Adelaide man Andrew Bills considers himself lucky, after an early diagnosis of prostate cancer five years ago.

“A lot of people say, ‘You don’t worry about getting prostate cancer until you’re over 60’. Well I was 52,” he said.

Mr Bills went through a standard series of tests to receive his diagnosis before he had surgery five months later.

“There’s a lot of uncertainty because you don’t know what you’re dealing with, and you don’t know the extent of what you’re dealing with and what your options are, and it takes time,” he said.

Andrew Bills was 52 when he was diagnosed with prostate cancer.(Supplied)

Scientists from the University of South Australia are aiming to reduce that uncertainty, with research identifying precise biomarkers for prostate cancer, making it easier to pinpoint how the cancer will progress.

Researcher Jessica Logan said current detection methods provide a “baseline overview”, while the technology they were working on was about “providing an accurate and reliable diagnosis” to avoid patients from receiving too much or too little treatment.

Dr Logan said their focus was on low-risk patients.

“We know that within the first two years, there are 35 per cent of those patients [who] will require some intervention, and within five years that increases to 59 per cent,” she said.

“So for those patients that are in this low-risk category … trying to provide them with some clarity and reassurance that we are on the right treatment intervention strategies is a major focus of what we’re doing,” she said.

Jessica Logan says the current technology provides only a baseline overview of the patient’s outlook.(Supplied)

Dr Logan said Australia was looking at the most prostate cancer diagnoses this year on record.

She said it has taken researchers around 15 years to reach this stage, and it could be another five before Australians reap the benefits.

“This is I guess our first step in producing a sound data set that will facilitate potentially a clinical trial that will bring the technology here,” Dr Logan said.

The research has been developed over the past 15 years.(Supplied)

‘Groundbreaking’ research

The Prostate Cancer Foundation of Australia’s Chief of Mission, Jeff Dunn, said Dr Logan’s research showed great promise.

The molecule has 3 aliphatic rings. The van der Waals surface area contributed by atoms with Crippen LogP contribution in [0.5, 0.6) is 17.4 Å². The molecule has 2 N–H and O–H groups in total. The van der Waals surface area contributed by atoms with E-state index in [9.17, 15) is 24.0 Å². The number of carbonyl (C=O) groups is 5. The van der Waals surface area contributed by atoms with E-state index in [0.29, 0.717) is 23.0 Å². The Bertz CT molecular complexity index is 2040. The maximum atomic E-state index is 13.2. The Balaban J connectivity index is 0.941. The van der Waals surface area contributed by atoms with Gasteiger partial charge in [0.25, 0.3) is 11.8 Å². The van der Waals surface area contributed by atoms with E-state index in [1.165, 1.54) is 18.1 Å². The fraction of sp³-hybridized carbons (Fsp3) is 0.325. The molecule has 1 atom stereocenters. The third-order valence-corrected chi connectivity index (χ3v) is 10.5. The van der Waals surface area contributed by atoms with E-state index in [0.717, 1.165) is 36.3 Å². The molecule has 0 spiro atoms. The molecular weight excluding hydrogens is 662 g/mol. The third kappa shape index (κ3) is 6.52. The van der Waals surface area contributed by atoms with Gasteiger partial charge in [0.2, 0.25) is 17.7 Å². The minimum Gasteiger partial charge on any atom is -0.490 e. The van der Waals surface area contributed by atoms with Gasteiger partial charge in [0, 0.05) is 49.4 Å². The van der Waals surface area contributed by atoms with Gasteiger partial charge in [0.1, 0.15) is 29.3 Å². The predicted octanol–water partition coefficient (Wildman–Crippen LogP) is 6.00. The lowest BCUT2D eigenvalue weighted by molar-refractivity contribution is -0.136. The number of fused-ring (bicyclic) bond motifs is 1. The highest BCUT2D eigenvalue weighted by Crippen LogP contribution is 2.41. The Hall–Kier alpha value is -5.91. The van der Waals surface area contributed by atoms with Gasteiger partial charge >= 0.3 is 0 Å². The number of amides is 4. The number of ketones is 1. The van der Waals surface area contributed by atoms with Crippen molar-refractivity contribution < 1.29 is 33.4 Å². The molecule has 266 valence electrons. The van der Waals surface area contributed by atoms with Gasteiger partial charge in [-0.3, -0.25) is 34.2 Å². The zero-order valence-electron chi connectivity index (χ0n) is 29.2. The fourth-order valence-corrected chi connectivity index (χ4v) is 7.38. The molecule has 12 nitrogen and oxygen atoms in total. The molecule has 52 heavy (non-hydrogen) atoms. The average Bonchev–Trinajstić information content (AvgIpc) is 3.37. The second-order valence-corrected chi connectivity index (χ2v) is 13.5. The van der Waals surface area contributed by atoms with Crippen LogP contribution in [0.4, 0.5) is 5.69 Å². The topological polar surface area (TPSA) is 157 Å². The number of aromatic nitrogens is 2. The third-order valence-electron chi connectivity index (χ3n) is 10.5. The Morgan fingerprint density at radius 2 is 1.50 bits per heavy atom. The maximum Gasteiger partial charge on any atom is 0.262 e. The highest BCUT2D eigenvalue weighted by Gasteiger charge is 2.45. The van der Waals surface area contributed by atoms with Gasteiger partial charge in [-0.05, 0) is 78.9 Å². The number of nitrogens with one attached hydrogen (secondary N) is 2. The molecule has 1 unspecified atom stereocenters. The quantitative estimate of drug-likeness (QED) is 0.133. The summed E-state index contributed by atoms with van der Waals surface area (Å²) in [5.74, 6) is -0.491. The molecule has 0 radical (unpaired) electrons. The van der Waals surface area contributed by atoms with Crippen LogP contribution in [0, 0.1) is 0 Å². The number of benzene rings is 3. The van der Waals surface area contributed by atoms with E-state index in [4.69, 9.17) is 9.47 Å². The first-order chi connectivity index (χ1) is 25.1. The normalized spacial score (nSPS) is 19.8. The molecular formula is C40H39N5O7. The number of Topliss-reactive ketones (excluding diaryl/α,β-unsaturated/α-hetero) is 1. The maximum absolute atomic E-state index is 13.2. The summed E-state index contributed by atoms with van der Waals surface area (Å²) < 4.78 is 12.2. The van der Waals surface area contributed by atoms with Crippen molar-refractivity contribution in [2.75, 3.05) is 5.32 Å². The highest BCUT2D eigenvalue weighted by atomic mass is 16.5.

“This research is groundbreaking,” Professor Dunn said.

“It helps build a platform for the way we might treat prostate cancer in the future.”

Professor Dunn said the research, which the Prostate Cancer Foundation has given a grant to, could improve outcomes and quality of life for men.

“Dr Logan is using tumour-based biomarkers to help identify those prostate cancers where we need to intervene — those who are perhaps needing earlier intervention in their treatment,” he said.

Professor Jeff Dunn says outcomes and survival rates could be improved if the research ‘comes to fruition’.(Supplied)

Professor Dunn said the research will hopefully identify which prostate cancers require earlier intervention, and therefore be able to “tailor and target treatment much more effectively”.

“At the moment with prostate cancer, sometimes it difficult to determine in early stage disease which ones are aggressive and need intervention and which ones are a little slower and we just need to watch for awhile before we actually get into more complex treatment,” he said.

Mr Bills said early detection was “everything”, and hoped the new technology could provide more choice for patients in the future.

“I think this new technology is fundamental, because it will give men confidence about maybe not having the operation, which is very invasive, because that’s really the choices that I had.

“And to leave the prostate in and monitor it, and that improves the quality of life for men.”

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